#1
Where to start?

Well, I formed this band with another guitarist (I play bass) who I have no come to realise is not very good at his job at all. He only just started playing the instrument, so I can't blame him - but I want to do bigger things than have him dragging me down. However, he is one of the few guitarists who likes the music I want to play (Tool, Metallica). The band has two guitarists, the other one is fine, its just this one that is giving me the headache.

However, one of my best friends is a brilliant guitarist. He's into screamo, Bullet for My Valentine, Alesana, that sort of stuff. That's his passion music wise. However, he doesn't mind Tool, Metallica etc. He offered to help me out and join our band, but then that's 3 guitarists which is too much I guess.

So thats the problem. I would really love to just quit that band and make a new one with my friend who's really good at guitar, except I don't think he likes that music enough to dedicate himself to it.

So what do I do? How do I handle my crappy guitarist who's really ruining it all for me, but he's also a founding member of the band and likes the music I like. What do I do about my friend who's an amazing guitarist and wants to help out - but is not fully dedicated as much as to his other band which he plays in that plays music he likes most.

Thanks for reading this
#2
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#4
Id say keep the band as it is because that crappy guitarist is going to improve, but your friend wont change his taste

How bad actally is he? Hes not competent enough to play bands material or something?

You could always help him to get better by suggesting some excercises or maybe even giving him a few lessons
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#5
Well I would stay with the not so good guitarist. You have 2 guitarists in the band so the not so good guitarist can play the easier parts. And he will become better. Good band doesn't have to be skilled. It's more important to like the music you play and enjoy playing in a band than play with some very good guitarist whose music you don't like. That's how I started, OK, I wasn't skilled either. We had a guitarist that had just started and I played bass. But we had fun even though the guitarist sucked.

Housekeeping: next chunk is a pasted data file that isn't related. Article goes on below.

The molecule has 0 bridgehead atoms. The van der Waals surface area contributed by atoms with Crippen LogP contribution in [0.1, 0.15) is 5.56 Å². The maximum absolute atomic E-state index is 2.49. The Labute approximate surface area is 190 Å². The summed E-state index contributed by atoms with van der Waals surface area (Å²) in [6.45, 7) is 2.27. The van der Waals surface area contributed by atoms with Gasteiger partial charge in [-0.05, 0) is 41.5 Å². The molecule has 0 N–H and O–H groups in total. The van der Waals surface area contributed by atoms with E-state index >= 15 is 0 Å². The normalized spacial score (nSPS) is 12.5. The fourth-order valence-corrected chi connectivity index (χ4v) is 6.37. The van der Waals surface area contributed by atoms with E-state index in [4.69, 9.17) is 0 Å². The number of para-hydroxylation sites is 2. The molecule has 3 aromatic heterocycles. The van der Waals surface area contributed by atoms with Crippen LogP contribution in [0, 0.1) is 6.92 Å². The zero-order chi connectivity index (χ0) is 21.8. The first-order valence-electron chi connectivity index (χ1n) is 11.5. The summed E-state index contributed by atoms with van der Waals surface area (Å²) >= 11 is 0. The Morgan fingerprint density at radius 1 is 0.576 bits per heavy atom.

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#6
The thing is, he only just started, which means he's miles behind everyone else. Also, as a person, he's not the easiest to get along with. For example, last practice, we were playing Schism by Tool - which is an incredibly bass centric song. Its a hard song to play, but I had it down. My distortion guitarist had his distortion bit down (mostly just harmonics and effects), but the guitarist in question who suggested the song is all over the place - and we didn't get passed the first verse before we had to stop because he was playing out of time and poorly. Then he just glares at me and says, "I'd rather hear Dave [the other guitarist] then you."

It took all my will not to fire him there, because I knew everyone else was thinking the same thing. But showing our last strains of patience we bit our tongues and went through the rest of that practice getting absolutely NOWHERE.
#7
Ah, the classic choice between a skilled one vs. an unskilled one but who is also dedicated/ a perfect fit.

So, you like Tool and Metallica. Are you incapable of playing anything else? I mean, it is possible to make a compromise with the skilled guitarist ("We play one Bullet song, then one Tool song etc."), or if you are planning on writing songs you could work something out that both of you like.

As for the unskilled one, I would suggest talking to him about it. Say that you think he needs to practice more, and that you are thinking about playing with the good guitarist. Let him know the position you are in. The worst thing you can do is quit the current band, hurt everyone's feelings, start a new one and then regret quitting the first one. It might be possible to have two bands at the same time as well.